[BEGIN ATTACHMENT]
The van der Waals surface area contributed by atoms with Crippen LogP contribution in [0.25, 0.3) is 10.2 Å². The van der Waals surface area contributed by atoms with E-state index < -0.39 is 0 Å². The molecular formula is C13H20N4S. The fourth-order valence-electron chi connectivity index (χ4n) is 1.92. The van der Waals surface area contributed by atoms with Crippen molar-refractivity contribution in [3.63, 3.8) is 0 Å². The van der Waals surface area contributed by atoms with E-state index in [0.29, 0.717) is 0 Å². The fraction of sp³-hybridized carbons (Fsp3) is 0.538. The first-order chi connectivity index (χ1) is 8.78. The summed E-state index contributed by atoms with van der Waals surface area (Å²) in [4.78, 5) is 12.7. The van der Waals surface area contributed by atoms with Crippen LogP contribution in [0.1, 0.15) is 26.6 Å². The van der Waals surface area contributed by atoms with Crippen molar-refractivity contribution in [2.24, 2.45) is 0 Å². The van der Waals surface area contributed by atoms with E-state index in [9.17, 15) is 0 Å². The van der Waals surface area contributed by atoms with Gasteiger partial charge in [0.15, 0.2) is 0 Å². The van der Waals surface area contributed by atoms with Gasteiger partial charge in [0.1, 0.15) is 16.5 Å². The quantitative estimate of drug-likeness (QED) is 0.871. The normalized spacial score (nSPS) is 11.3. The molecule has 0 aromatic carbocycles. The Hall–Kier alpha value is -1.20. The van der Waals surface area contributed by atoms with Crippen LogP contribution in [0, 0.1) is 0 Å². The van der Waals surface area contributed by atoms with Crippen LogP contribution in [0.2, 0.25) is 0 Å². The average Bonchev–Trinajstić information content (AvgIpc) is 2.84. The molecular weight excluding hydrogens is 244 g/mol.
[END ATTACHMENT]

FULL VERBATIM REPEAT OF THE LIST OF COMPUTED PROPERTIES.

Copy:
The van der Waals surface area contributed by atoms with Crippen LogP contribution in [0.25, 0.3) is 10.2 Å². The van der Waals surface area contributed by atoms with E-state index < -0.39 is 0 Å². The molecular formula is C13H20N4S. The fourth-order valence-electron chi connectivity index (χ4n) is 1.92. The van der Waals surface area contributed by atoms with Crippen molar-refractivity contribution in [3.63, 3.8) is 0 Å². The van der Waals surface area contributed by atoms with E-state index in [0.29, 0.717) is 0 Å². The fraction of sp³-hybridized carbons (Fsp3) is 0.538. The first-order chi connectivity index (χ1) is 8.78. The summed E-state index contributed by atoms with van der Waals surface area (Å²) in [4.78, 5) is 12.7. The van der Waals surface area contributed by atoms with Crippen LogP contribution in [0.1, 0.15) is 26.6 Å². The van der Waals surface area contributed by atoms with Crippen molar-refractivity contribution in [2.24, 2.45) is 0 Å². The van der Waals surface area contributed by atoms with E-state index in [9.17, 15) is 0 Å². The van der Waals surface area contributed by atoms with Gasteiger partial charge in [0.15, 0.2) is 0 Å². The van der Waals surface area contributed by atoms with Gasteiger partial charge in [0.1, 0.15) is 16.5 Å². The quantitative estimate of drug-likeness (QED) is 0.871. The normalized spacial score (nSPS) is 11.3. The molecule has 0 aromatic carbocycles. The Hall–Kier alpha value is -1.20. The van der Waals surface area contributed by atoms with Crippen LogP contribution in [0, 0.1) is 0 Å². The van der Waals surface area contributed by atoms with Crippen LogP contribution in [0.2, 0.25) is 0 Å². The average Bonchev–Trinajstić information content (AvgIpc) is 2.84. The molecular weight excluding hydrogens is 244 g/mol.